Over the past two decades, Madison has become a second home for Hubbard Street Dance Chicago.

The Wednesday, March 20 performance with Alonzo King's LINES Ballet marks the 24th appearance by the contemporary dance ensemble at Overture Center (and before that, the Civic Center). 

It is the most frequent visitor in those centers’ history, coming to Madison more than Wilco and the Dalai Lama combined

“You create a relationship with not only the theater but with the community, the public,” said Glenn Edgerton, the company’s artistic director. “Being a more contemporary, progressive company, it resonates with the feel of Madison. These are people with dance and theater experience.

“The audience gets us — the response is so warm and generous.”

While Overture Center’s season has occasionally been light on dance, Hubbard Street is the one ensemble that seems to always find a space. The company visited every year between 1994 and 2002 and 2004-2010.

Hubbard’s last visit was in February 2012, at which the dancers performed two long works: “Three to Max,” a 40-minute set of pieces by Ohad Naharin, and “Too Beaucoup” by Sharon Eyal and Gai Behar.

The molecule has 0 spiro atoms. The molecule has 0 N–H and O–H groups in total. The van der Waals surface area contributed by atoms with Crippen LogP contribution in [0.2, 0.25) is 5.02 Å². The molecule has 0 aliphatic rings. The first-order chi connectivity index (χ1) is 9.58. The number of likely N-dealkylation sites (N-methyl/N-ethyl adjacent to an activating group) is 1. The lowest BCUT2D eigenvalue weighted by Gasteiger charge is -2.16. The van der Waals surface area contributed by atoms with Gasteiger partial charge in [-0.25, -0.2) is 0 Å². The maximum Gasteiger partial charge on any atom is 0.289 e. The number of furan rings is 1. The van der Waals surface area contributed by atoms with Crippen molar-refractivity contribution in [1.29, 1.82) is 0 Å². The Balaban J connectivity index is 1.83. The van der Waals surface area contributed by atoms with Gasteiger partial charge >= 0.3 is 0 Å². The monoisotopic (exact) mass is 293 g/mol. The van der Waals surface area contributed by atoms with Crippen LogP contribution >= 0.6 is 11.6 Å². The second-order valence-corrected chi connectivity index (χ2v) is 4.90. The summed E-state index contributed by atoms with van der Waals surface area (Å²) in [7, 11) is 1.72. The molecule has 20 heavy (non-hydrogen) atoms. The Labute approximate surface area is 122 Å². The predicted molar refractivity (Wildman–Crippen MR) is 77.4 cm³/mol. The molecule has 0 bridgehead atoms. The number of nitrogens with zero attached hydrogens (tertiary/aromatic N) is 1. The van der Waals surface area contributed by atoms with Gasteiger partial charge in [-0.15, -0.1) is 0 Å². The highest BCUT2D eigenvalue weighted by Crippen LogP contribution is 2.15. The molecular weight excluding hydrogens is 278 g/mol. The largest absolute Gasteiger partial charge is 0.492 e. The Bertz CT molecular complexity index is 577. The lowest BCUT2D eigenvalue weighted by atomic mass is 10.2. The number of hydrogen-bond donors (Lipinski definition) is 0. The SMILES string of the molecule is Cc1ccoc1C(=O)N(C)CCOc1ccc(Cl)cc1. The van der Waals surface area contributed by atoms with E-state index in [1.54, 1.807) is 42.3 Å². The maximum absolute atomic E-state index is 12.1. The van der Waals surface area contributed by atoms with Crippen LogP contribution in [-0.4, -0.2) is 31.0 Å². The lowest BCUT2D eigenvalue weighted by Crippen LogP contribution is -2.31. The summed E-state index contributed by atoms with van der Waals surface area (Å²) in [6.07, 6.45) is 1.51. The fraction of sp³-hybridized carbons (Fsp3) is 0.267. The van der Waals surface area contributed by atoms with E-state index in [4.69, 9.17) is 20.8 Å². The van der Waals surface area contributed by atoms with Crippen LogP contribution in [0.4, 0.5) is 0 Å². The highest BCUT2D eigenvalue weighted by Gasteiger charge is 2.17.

Part of Hubbard’s appeal may be that they are not a single-choreographer company like those led by Martha Graham, Paul Taylor and Alvin Ailey.

That variety immediately attracted Kristen Brogdon in the late 1990s, when she was still a student at the UW-Madison Bolz Center for Arts Administration.

“I remember being bowled over by the incredible fluency of the dancers,” said Brogdon, who has worked with Hubbard Street since 2007, as general manager since 2011. “To see the versatility of the dancers ... and the concept that a company could do such wide-ranging choreography all in one program, it was remarkable.”

Brogdon points to both Hubbard Street’s geographic location and the range of its programming as part of why the company has been so successful here.

“It’s still rare for an American company to offer that variety and aesthetic difference,” she said. “The audience knows the repertoire of Hubbard Street almost as well as our Chicago audience, and has also gotten to know the dancers.”

Hubbard Street is deliberate about its outreach, too. There have been workshops for nondancers, talkbacks before the shows, improvisation classes and more. People who attend workshops become future ticket-buyers.

“The behind the scenes work we do in the community ... it’s very important,” Edgerton said. “We come there and I feel like we integrate.”

Wednesday’s program includes a new collaboration between Hubbard Street and LINES Ballet, choreographed by LINES artistic director Alonzo King. “Azimuth” has had two performances so far, in Berkeley and Chicago.

Also on the program will be King’s “Rasa” from 2007 and “Little Mortal Jump” from Hubbard Street, a piece by Alejandro Cerrudo that premiered in March 2012.

Since 2008, Lindsay Christians has been writing about fine arts and food for The Capital Times. She loves eating at the bar, going to the theater, fine wine and good stories. She lives on the east side with her husband, two cats and too many cookbooks.

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